Peripherals on this board include the alphanumeric
LCD display, infrared receiver, bi-colour status LED, network status
LEDs, reset button and power
The front panel is connected to the motherboard by a
shaped 20-conductor connector socketed at both ends. The control board
is held to the front board by the nuts on the two switches.
The backlit alphanumeric
LCD display is used for reporting device
status and debugging. It is a standard Hitachi HD44780 compatible unit
with green LED backlighting. The LCD is connected directly to the
microcontroller with the 4-bit bus DB4-DB7 going to PD4-PD7 and RS and
Enable going to PE2 and PE3.
To save microcontroller port pins the read/write signal from the
display is not utilised. This means the processor can only write data
to the display. The LCD device driver provided with NutOS allows for
this and works perfectly through just six connections to the LCD.
The LED backlight is powered through a current limiting resistor and is
permanently wired on. There is provision in the loom for backlight
control but this feature was considered low priority and the switching
circuit is yet to be installed. Now, as the system currently stands I have no free pins. Isn't that always the way?
The infrared remote
control reciever is based on an integrated reciever
module scavenged from a satellite decoder set top box. It is positioned
on the control board so it peeks through a window in the front panel
when the control board is mounted. Powered with a well-decoupled
supply, it delivers it's demodulated output directly to the INT4 pin
PE4 on the microcontroller where it is decoded in software.
The decoding routine implements the NEC infrared protocol rather than
the more frequently implemented Phillips RC5. In my experience the NEC
protocol is more commonly used on modern consumer devices. During
testing more than half of a random selection of a dozen junk box
remotes were found to use NEC's standard including the one remote that
was close to ideal for use with the Tickernut.
System status LED:
The overall status of the
TikerNut can be determined at a glance by checking the bi-color status LED. This
is connected to the microcontroller pins PE6 and PE7 through two
current limiting resistors.
The pins are
energised using pulse width modulation allowing the brightness and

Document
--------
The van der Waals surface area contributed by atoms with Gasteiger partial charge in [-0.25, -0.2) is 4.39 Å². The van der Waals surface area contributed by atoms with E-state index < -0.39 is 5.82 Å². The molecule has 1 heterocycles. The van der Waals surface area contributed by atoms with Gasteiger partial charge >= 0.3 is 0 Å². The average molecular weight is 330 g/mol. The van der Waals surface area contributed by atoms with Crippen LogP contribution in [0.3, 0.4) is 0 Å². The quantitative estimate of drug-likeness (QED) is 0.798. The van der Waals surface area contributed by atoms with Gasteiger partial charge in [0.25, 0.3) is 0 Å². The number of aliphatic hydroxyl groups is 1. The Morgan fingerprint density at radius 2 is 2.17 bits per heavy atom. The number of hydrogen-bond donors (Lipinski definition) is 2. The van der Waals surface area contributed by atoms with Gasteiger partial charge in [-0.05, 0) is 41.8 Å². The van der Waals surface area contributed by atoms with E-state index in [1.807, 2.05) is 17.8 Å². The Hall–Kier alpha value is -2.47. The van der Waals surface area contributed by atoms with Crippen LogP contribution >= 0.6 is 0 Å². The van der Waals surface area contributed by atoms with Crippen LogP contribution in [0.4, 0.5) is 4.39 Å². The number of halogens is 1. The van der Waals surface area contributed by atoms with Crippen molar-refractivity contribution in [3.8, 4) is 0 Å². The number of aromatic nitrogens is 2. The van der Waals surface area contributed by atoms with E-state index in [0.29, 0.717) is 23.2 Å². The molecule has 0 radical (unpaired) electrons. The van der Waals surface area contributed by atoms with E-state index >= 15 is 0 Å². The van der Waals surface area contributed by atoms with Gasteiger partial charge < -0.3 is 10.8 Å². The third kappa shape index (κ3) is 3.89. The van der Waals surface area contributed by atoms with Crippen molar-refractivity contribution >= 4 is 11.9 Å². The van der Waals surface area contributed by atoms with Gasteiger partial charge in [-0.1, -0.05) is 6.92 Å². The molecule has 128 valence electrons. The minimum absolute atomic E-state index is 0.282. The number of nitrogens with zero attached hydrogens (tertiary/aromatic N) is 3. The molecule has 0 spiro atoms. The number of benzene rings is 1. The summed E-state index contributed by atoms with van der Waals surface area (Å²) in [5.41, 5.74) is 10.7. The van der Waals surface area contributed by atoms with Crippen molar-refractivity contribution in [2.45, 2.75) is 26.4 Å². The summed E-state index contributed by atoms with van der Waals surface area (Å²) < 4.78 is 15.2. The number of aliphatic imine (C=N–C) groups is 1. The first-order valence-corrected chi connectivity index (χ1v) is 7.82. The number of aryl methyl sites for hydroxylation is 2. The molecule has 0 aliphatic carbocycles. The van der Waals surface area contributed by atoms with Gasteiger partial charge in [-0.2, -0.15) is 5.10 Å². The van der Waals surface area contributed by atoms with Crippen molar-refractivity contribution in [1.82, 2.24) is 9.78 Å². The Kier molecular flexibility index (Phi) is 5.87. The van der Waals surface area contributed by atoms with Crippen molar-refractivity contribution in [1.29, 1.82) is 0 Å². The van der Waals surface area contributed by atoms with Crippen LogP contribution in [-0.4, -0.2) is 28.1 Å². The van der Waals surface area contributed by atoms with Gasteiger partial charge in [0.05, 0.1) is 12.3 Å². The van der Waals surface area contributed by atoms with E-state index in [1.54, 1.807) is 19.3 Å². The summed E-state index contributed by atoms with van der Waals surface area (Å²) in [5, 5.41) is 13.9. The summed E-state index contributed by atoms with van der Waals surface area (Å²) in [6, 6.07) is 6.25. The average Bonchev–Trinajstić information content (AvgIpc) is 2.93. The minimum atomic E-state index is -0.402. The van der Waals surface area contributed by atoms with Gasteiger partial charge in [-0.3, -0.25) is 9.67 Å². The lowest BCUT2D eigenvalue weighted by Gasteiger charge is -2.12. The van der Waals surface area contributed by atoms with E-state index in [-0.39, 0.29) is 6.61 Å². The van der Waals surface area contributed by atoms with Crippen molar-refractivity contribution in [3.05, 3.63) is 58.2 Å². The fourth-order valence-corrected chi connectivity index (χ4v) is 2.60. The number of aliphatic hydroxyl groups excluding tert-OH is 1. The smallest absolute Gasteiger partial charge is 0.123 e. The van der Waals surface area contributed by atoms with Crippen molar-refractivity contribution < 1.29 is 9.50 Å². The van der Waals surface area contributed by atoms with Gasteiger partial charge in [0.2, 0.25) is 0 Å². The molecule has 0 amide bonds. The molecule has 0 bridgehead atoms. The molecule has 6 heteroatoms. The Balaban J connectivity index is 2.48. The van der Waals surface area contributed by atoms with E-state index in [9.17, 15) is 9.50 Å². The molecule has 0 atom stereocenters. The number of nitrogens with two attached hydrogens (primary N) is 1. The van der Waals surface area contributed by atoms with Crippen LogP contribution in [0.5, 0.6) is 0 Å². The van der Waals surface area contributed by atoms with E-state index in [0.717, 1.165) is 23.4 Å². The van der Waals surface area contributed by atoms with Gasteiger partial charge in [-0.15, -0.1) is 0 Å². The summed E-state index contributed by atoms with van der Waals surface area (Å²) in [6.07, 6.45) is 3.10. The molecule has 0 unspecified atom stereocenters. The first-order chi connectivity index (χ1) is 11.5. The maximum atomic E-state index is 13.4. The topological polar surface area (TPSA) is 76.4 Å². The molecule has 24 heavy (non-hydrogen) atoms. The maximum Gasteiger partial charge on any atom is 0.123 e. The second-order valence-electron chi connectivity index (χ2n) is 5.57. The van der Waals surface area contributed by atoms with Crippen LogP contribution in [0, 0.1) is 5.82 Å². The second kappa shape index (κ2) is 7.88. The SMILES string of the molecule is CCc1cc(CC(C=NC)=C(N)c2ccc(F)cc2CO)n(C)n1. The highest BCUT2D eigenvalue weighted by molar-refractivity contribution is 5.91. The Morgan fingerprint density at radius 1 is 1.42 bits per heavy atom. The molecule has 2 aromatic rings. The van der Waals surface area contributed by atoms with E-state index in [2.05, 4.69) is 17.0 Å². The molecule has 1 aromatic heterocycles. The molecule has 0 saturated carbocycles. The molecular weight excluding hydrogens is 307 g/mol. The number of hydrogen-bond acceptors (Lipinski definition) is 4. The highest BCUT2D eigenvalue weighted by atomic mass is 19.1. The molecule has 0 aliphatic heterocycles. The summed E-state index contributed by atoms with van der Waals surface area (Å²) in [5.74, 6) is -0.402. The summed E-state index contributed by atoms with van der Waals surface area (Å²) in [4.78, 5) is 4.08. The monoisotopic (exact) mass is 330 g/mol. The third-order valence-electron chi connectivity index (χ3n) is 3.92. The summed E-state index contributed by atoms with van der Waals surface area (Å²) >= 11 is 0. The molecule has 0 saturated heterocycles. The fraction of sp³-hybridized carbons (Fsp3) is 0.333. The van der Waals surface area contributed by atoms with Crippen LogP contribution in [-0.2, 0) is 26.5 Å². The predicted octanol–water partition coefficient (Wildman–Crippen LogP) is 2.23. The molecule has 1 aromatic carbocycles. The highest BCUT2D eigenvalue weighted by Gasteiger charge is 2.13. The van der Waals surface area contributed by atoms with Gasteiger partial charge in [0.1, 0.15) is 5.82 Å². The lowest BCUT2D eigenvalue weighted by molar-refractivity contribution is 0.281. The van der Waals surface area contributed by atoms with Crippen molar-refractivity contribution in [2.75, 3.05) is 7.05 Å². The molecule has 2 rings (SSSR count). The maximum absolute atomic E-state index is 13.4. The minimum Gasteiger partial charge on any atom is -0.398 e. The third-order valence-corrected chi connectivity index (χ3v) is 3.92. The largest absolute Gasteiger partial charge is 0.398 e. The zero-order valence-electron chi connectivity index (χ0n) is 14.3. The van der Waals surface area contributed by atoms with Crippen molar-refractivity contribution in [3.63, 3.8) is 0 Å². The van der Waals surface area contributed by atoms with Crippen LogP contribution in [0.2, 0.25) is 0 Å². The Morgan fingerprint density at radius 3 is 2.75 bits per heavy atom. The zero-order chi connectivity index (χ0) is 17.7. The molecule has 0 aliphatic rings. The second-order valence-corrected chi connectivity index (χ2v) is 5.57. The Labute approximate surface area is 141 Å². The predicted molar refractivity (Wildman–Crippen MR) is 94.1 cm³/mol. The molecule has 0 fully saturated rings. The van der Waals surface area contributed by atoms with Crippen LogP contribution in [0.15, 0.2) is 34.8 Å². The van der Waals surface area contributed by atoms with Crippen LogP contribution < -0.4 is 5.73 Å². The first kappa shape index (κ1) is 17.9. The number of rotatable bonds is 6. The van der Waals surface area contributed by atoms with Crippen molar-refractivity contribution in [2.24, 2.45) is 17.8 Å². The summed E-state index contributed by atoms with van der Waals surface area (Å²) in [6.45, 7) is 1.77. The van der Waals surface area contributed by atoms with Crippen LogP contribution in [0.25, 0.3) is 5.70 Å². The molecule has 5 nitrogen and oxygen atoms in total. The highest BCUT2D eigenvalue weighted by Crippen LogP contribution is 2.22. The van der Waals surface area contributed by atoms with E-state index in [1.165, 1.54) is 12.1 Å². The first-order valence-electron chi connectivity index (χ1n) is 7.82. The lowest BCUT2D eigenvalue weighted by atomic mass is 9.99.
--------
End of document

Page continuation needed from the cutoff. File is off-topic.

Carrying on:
color of the status LED to be easily set from green through orange to
In normal operation the LED presents a pulsing heartbeat to show the system is alive. The pulses are green to indicate good health while
other colors indicate problem states. Current status reports have LAN
connectivity issues pulsing orange and radio connectivity issues pulsing red. The LED also briefly blinks red on infrared remote reception and blinks yellow during SD card access.
Network status LEDs:
The three original network
status LEDs proved quite handy, showing link status and network
activity. Originally they were mounted directly on the network
module and would have been obscured within the case.
To make the LEDs
visible they have been repositioned to the front panel and the status
signals have been routed from the network module to the control board.
The internal power supply
produces and regulates the main 5 volt rail which supplies power to all
of the components throughout the system.
The input to the supply is designed to suit a wide range of low voltage
adapters and it can use either AC or DC between 7 and 15 volts with at
least 500 milliamps.
A supply fuse is mounted on the motherboard to protect against possible
fire hazards. It is first to receive the supply voltage after it
returns from the front panel power switch. A bridge rectifier then
sorts out supply polarities and connects negative to ground. Supply
positive is fed via a reservoir capacitor to a 7805 linear regulator on
a small heatsink. The output of the regulator connects via another
reservoir capacitor through the supply isolating jumper before feeding
the main 5 volt rail.
Additional to the original design is the addition of an LM35 temperature sensor to monitor the heatsink and voltage dividers to monitor voltages before and after the 7805 regulator. These monitors feed their analog outputs to ADC inputs 0, 1 and 2 on the CPU and are sampled a few times a second to check for out-of-range conditions and can shut down the Tickernut to try and prevent damage. I felt this could prove wise given the brutally hot summers we have been having in Australia.